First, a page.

My sister Kerry was very good to me when she worked as a copywriter at radio station CFOR in Orillia. And I’d been such an arse as a little brother when we were kids.

Not only did she arrange for me to go down to Toronto with a local disc jockey to see the Beatles in 1966, but she also got me to make a list of record albums I wanted and included them on the radio station order form. I got them for a buck each.

I scored dozens of albums this way, but in the end I traded them for a second hand 80cc Suzuki motorcycle which died a quick death not long after.

Regrets? I’ve had a few. Like that trade.

But she did one other thing too that I’m also grateful for. She gave me a ticket to see the Hollies in the spring of 1967 at Hidden Valley ski resort, just outside of Huntsville, Ont.

Were the Hollies good? They were way beyond good. Mind blowing three-part harmony with slick guitars and drums. With catchy tunes like Bus Stop, which was recorded less than a year before.

Tight as can be, those Hollies.

Tighter than Anna Pavlova’s leotards on Luciano Pavarotti.

I’d seen a lot of bands at the Club Pav in Orillia, bands that made a serious mark in Canada and beyond, like the Ugly Ducklings, Mandala, David Clayton Thomas and the Shays, the Paupers, Little Caesar and the Consuls, A Stitch in Tyme, the Staccatos, and a whack of others.

Great bands. Fantastic bands. Not to be messed with, these bands. World class.

But the Hollies….hot damn!

Graham Nash, who would eventually leave to become part of Crosby, Stills, and Nash (and Young), wore a black priest’s robe on this night.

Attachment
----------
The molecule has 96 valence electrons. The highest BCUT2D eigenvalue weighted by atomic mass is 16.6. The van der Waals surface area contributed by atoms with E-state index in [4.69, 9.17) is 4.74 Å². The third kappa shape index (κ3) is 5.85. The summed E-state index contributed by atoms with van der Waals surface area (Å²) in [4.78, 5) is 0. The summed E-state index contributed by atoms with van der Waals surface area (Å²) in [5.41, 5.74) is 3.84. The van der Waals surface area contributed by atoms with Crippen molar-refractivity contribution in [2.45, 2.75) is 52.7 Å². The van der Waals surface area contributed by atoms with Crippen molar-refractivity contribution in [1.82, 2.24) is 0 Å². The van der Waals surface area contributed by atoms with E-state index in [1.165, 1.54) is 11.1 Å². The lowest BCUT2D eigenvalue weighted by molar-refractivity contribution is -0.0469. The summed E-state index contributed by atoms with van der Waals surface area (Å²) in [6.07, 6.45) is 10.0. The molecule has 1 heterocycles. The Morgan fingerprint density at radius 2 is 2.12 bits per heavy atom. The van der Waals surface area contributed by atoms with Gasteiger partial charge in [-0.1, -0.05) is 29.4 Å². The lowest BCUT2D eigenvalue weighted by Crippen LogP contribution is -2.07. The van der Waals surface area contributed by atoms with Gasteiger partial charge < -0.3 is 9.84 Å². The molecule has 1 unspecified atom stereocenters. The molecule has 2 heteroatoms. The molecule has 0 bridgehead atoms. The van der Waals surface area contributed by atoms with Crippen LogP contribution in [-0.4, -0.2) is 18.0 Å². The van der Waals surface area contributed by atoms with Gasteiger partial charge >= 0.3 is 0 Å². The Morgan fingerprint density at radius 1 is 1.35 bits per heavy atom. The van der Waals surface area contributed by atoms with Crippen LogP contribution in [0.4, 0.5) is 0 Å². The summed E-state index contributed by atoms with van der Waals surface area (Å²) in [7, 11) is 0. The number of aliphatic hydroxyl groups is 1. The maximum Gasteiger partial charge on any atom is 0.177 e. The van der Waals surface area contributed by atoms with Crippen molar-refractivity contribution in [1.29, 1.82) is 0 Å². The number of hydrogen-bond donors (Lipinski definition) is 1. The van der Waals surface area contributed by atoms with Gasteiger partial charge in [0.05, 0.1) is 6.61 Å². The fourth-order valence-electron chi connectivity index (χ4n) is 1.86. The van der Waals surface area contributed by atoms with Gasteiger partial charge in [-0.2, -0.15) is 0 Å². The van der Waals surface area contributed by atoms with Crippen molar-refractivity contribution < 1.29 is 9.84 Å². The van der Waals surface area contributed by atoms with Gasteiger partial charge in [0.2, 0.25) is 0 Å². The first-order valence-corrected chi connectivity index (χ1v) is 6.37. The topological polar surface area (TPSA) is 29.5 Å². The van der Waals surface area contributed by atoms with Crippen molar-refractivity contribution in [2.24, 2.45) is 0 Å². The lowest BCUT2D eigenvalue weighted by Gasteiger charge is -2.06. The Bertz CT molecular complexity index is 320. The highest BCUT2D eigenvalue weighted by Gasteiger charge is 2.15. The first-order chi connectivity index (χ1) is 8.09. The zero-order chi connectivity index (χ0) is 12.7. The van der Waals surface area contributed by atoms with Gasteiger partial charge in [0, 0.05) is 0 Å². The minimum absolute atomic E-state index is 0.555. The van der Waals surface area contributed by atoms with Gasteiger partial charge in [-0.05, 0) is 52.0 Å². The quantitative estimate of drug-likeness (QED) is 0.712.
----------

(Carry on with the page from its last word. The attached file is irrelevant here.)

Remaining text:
And Nash wasn’t even the band’s best singer. Frontman Allan Clarke was.

I was in the front row of a very small place, about fifteen feet from the stage, and one of my favourite British Invasion bands were singin’ and playin’ up a storm.

You had to be there. Like me!

I saw other bands at Hidden Valley. The Young Rascals, the Association, the McCoys, BJ Thomas, and the Left Banke for example.

But it was the Hollies that took it to another level.

Thanks Kerry.

Postscript:

I used to hitchhike to these shows, usually by myself, with Huntsville only an hour or so north of Orillia.

And if you think hitchhiking was innocent back in the ’60s as people like to say now, I can tell you that on one of these trips to Hidden Valley, a man picked me up and started masturbating behind the wheel as we drove along the highway.

And when I told him to stop the car and let me out, he did right away and without saying a word, as if nothing was out of the ordinary, and then drove off into the sunset.